We’ve already discussed the importance of tropical forests to mitigating the effects of climate change: though these beautiful ecosystems cover just 5% of the Earth’s surface, they store as much as one-quarter of the world’s carbon. This awesome ability is the primary reason the Drawdown Organization ranks tropical forests #5 on its top 100 solutions to reverse climate change. Beyond their power as carbon sinks, however, tropical forests have a lesser-known proactive role to play in sustainable food security.
Conventional agriculture is one of the biggest contributors to greenhouse gas emissions, accounting for nearly 20% of all CO2 emissions between 2000-10. Finding “climate-smart” agricultural solutions that simultaneously address food security and climate change are therefore imperative. One of the most promising solutions involves tropical staple trees, or trees found in tropical zones whose fruit or nuts are staple crops. Drawdown lists them as #14 on their top 100.
Why Tropical Staple Trees?
One of the pillars of climate-smart agriculture is the shift from annual to perennial crops. Perennials are plants that live at least two years, with seasonal spurts of growth and dormancy. Their root systems grow deep and wide into the soil, storing large quantities of moisture and carbon and even preventing soil erosion by literally holding soil in place.
In contrast, annuals are planted, grown, harvested, and die within a year. Such quick yields are the primary reason that grains like wheat, corn, and rice have been dominant staple crops since hunter-gatherer societies first began to settle down and harvest at least 12,000 years ago. Annuals still make up two-thirds of global agricultural land — about 2.5 billion acres.
Unfortunately, the very rotational nature of annuals that makes them attractive as foodstuffs has led to sustained environmental damage. To protect annuals as they grow, farmers must clear weeds and other vegetation. Even when using non-toxic methods like hoeing and plowing (as opposed to weedkillers and other herbicides), breaking up the soil destroys valuable nutrients and disrupts valuable microbial systems. As those same fields lie fallow between growing seasons, the soil falls prey to wind and water erosion, releasing sequestered carbon into the atmosphere.
Because perennial crops can be harvested without destroying the plant (or the planet!), they epitomize the synthesis between mitigation and adaptation goals that defines “climate-smart” agriculture.
This is particularly true of tropical staple perennials, since their carbon storage potential and sheer variety are greater than temperate forests (#12 on Drawdown’s Top 100 climate solutions). In addition, tropical forests are home to many populations for whom food security and land rights will be increasingly precarious.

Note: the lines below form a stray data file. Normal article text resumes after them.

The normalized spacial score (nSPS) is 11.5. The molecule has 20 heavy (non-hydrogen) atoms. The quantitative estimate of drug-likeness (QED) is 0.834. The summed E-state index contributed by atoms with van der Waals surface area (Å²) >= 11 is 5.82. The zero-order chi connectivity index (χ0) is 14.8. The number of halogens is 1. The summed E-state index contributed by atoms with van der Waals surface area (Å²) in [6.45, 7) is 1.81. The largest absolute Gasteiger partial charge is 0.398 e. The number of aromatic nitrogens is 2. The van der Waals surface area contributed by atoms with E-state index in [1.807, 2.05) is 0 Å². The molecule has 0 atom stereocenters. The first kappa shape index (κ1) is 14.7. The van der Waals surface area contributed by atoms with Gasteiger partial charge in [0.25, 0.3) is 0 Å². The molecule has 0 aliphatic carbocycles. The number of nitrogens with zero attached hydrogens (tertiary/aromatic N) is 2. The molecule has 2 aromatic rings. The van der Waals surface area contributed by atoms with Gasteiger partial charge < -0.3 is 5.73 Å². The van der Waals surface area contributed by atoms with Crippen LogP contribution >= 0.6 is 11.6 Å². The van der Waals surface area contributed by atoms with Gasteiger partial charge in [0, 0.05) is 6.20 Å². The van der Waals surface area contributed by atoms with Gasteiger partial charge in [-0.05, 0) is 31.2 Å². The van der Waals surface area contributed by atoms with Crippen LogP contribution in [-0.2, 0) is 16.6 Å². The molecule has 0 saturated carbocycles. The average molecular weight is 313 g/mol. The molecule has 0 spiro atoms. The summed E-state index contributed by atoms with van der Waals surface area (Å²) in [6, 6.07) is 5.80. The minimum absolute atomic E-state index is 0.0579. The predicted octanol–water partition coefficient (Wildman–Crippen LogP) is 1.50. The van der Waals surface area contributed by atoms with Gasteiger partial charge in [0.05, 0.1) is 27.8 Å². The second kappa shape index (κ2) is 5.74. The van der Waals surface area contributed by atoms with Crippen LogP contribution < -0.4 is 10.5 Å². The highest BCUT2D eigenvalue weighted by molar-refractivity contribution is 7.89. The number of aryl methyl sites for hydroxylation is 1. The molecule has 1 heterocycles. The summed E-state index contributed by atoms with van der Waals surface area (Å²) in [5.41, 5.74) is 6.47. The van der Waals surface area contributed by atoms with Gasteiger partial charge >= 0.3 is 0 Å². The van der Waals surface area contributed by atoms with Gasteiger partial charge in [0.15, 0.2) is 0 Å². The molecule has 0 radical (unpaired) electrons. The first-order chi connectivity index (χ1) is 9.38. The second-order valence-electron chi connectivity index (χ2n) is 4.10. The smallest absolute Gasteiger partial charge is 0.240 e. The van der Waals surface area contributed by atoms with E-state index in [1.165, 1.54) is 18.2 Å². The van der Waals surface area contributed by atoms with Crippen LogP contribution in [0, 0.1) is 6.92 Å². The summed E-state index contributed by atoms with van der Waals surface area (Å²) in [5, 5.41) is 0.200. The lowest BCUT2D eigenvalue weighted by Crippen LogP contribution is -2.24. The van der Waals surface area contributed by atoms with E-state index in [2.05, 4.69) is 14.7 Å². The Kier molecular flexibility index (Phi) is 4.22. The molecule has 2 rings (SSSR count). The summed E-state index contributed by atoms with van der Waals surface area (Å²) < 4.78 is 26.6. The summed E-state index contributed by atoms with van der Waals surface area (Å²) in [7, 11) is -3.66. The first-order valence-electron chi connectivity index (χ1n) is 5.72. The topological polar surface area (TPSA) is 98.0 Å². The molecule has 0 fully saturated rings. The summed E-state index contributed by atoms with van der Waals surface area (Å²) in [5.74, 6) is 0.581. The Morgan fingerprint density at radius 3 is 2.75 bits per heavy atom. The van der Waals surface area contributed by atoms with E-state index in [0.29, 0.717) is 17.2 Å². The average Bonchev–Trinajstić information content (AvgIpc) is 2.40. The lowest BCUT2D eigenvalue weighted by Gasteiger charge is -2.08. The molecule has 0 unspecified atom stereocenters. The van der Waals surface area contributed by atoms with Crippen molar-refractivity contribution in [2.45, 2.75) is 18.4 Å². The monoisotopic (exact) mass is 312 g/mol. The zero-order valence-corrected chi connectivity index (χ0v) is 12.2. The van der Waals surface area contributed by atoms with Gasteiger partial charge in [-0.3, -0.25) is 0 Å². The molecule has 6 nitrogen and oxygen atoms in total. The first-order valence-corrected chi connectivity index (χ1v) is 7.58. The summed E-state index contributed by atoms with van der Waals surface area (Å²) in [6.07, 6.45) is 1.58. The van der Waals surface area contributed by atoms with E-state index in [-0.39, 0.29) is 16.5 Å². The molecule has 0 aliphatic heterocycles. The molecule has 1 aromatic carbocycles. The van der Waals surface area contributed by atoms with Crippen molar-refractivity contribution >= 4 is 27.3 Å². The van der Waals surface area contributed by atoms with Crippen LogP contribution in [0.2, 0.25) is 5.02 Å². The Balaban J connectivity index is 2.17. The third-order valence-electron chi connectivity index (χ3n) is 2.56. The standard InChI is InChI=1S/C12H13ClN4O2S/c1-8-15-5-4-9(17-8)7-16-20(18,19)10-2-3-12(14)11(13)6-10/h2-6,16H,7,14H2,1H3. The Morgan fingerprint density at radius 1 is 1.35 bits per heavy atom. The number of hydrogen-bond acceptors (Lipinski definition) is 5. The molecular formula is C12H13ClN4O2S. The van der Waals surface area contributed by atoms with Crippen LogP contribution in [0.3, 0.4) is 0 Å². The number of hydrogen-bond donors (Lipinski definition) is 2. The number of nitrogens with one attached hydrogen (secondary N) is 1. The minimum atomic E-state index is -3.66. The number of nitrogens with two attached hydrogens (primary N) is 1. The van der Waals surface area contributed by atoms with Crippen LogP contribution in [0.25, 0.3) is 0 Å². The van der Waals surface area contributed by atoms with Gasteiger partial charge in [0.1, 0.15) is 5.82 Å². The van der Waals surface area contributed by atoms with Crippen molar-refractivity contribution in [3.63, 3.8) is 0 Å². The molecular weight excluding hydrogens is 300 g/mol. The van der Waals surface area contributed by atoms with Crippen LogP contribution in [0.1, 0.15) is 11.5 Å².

What Are the Challenges Associated with Tropical Staple Trees?
Some tropical staple foods are as American as apple pie. If you’ve ever eaten a banana, coconut, date, avocado, or chocolate, you’ve enjoyed a tropical staple. The full range of tropical staples, however, reaches far beyond these global foods. Ever heard of safau? How about akee and pequia?
I jest, but this lack of familiarity is a primary obstacle to increasing the 1.2 billion acres currently devoted to perennial crops worldwide. As Eric Toensmeier, adjunct lecturer at Yale’s School of Forestry and Environmental Studies and permaculture expert, notes, we all gravitate towards foods we’re familiar with and are less likely to try new things; that’s why he suggests we start embracing more far-flung tropical staple foods by feeding them to livestock wherever feasible.
Other challenges to increasing the popularity of tropical staple trees—and thus replacing annuals with perennials—are more daunting. Significant lag times — as much as 3-5 years — separate the planting and harvesting of tropical staples, delays that are difficult for subsistence farmers who depend upon each harvest for their livelihood to manage. Some foodstuffs are difficult to harvest as well, requiring skilled manual labor and thus hostile to machinery.
Mostly, however, these staple crops tend to be, in Toensmeier’s words, “long-lived, no-till, and low-maintenance”. Many of them, in fact, have higher yields than annuals even when growing naturally rather than carefully cultivated like most agricultural products.
How to Increase Your Bumper Crop of Tropical Staple Trees
You may not easily find peach palms or breadfruit at your local supermarket, but you can ensure that the tropical staples you can find locally are ethnically-sourced.
Focus on buying foods that are certified organic and fair-trade. The Rainforest Alliance’s “little green frog” certification represents a gold standard in environmental, social, and economic sustainability. Rainforest Alliance-certified cocoa, for example, comes from farms that contain diverse shade canopies that emphasize native species to enhance biodiversity and prioritize natural alternatives to pesticides. They also do great work with palm oil, banana, coffee and tea, and even cattle farmers. You can also donate directly to the Rainforest Alliance to support its work more generally.